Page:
I'm in charge of development of a cross-platform, mobile device self-guided tour app using Google Maps. We have three options for showing users visited vs. unvisited locations:

1) Just show the places that a user has or has not visited with dropped pins of different colors.

2) Also draw a light path on the map that shows where the user has been, along with a heavy path showing the route to the next location. (This risks getting messy if the user wanders around, which some may do and which we do not want to discourage.)

3) Let the user manually turn on/off the path-tracing feature.

Which would be best?

  • 1
    You could add the path they followed from location to location following the route and show a very thin transparent line every time they went off route and went somewhere else.
    – Barfieldmv
    Commented Mar 5, 2012 at 9:29
  • 1
    Just changing colors of pins probably won't do it, unless all your colors are high contrast and pass all color blindness tests. Pins could be different for different types of paths - like squares, circles, x's - or let the user select whether pins should be varied by shape or color.
    – Susan R
    Commented Mar 5, 2012 at 14:19
  • @SusanR good point. Didn't even consider colorblindness.
    – Philip
    Commented Mar 5, 2012 at 23:19

2 Answers 2


By default, I would say just a pin, along with a representation of where they currently are (assuming your app has been given geolocation access). As you say, you don't want to discourage wandering and exploration.

That being said, user needs may shift over the course of the tour. Consider: "I'm hungry, let's grab a bite someplace nearby and pick up where we left off." "We're running low on time, what's the fastest way to the next location." Now the user needs to find the optimal route to a given destination.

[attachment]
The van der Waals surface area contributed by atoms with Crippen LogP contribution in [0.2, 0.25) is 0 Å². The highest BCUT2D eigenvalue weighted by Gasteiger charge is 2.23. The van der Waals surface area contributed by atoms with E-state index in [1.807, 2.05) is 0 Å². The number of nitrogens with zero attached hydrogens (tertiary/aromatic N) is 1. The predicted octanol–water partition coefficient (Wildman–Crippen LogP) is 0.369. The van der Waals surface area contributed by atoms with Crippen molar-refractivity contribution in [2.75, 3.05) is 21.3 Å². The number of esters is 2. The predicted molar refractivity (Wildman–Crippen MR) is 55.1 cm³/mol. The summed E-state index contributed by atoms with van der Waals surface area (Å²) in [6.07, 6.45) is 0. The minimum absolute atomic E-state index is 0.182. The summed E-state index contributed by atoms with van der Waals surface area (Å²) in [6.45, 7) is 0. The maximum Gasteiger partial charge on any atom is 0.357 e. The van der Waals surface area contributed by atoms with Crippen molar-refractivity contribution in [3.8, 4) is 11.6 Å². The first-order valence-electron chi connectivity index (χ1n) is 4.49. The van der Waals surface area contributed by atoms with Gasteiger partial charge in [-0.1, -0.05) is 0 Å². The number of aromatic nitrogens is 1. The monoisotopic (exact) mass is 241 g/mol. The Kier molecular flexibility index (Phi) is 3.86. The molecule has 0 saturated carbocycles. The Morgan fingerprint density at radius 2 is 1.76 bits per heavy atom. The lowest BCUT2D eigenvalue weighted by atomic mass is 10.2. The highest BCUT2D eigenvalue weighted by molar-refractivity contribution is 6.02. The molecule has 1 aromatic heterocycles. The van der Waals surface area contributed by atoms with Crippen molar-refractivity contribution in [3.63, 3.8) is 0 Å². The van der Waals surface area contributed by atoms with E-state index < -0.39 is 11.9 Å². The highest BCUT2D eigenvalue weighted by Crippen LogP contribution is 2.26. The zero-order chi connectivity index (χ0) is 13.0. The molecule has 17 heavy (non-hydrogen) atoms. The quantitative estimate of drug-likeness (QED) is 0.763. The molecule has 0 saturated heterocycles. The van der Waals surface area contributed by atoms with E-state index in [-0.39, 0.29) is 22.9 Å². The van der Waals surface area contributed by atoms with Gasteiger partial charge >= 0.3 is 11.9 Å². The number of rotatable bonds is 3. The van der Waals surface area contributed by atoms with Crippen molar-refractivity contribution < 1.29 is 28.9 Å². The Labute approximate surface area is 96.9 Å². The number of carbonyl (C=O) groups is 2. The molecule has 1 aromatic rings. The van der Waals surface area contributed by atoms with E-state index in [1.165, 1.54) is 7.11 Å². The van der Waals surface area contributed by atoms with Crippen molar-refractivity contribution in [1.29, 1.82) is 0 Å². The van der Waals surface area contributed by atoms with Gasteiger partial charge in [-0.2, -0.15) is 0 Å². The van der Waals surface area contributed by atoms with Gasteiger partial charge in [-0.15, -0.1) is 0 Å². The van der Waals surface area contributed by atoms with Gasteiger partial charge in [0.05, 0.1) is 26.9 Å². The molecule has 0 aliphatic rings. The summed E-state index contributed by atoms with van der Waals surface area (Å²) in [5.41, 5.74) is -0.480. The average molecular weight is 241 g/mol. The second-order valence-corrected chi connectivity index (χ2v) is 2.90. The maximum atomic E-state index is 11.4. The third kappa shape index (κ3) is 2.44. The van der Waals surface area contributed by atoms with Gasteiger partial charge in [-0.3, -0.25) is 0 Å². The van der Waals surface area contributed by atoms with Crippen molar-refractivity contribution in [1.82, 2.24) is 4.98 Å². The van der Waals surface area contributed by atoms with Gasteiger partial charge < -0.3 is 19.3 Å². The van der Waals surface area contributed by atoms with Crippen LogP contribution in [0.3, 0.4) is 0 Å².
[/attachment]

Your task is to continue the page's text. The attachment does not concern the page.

If these tours are linear, this could be toggled with the press of a button (labeled appropriately, of course; perhaps "Show Route"). If tours can be non-linear, you might allow users to select pins and plot the fastest location to them, instead. Either way, this should also be accompanied by a "Hide Route" toggle for those who want to resume wandering.

  • Fastest-route-to-location was planned; hide future route toggle is a good idea. Interestingly, I was only asking about already-seen locations; I didn't even think about hiding the route to future locations. Your answer raises some good issues; thanks.
    – Philip
    Commented Mar 5, 2012 at 23:21

Nice idea for an app. :) It's something I would surely see myself using.

With regards to your options, I would say the choice of just showing visited and unvisited places is a good choice since you are giving the user the choice of where to go next and not forcing them to go along a regular path.

With regards to your second choice, I am against it as it could real messy and people might not clearly understand what the legend is (i.e. what does each line stand for). However an option you can add is having a shortcut which when clicked highlights the routes from where they are currently standing to the nearest locations of interest. However the call you will need to make is how many different close locations do you want to show because too many lines emerging from a path can be frustrating to decipher. Or you could just take the easy way out and show the user a list of options and let him choose one and then show him the path.

3) Let the user manually turn on/off the path-tracing feature: I would find this feature useful of the simple reason that I am assuming your app using the GPS feature built into the phone ,GPS runs through the battery real fast (atleast on my phone) and I would be really annoyed if I find out that my battery is out half way through the walk just because the GPS was being used.

  • Interesting; we hadn't even considered not using GPS. That seems to turn the app from a tour app into a static map app, but I suppose it's a good option to implement. Thanks!
    – Philip
    Commented Mar 5, 2012 at 23:23
  • Maybe I wasnt very clear,by turning off the GPS,you can still store the details of the nearby places and if the person wants guided directions to them then he can just turn on the GPS.This feature would allow users to just see what are the points of interest near them
    – Mervin
    Commented Mar 6, 2012 at 6:25

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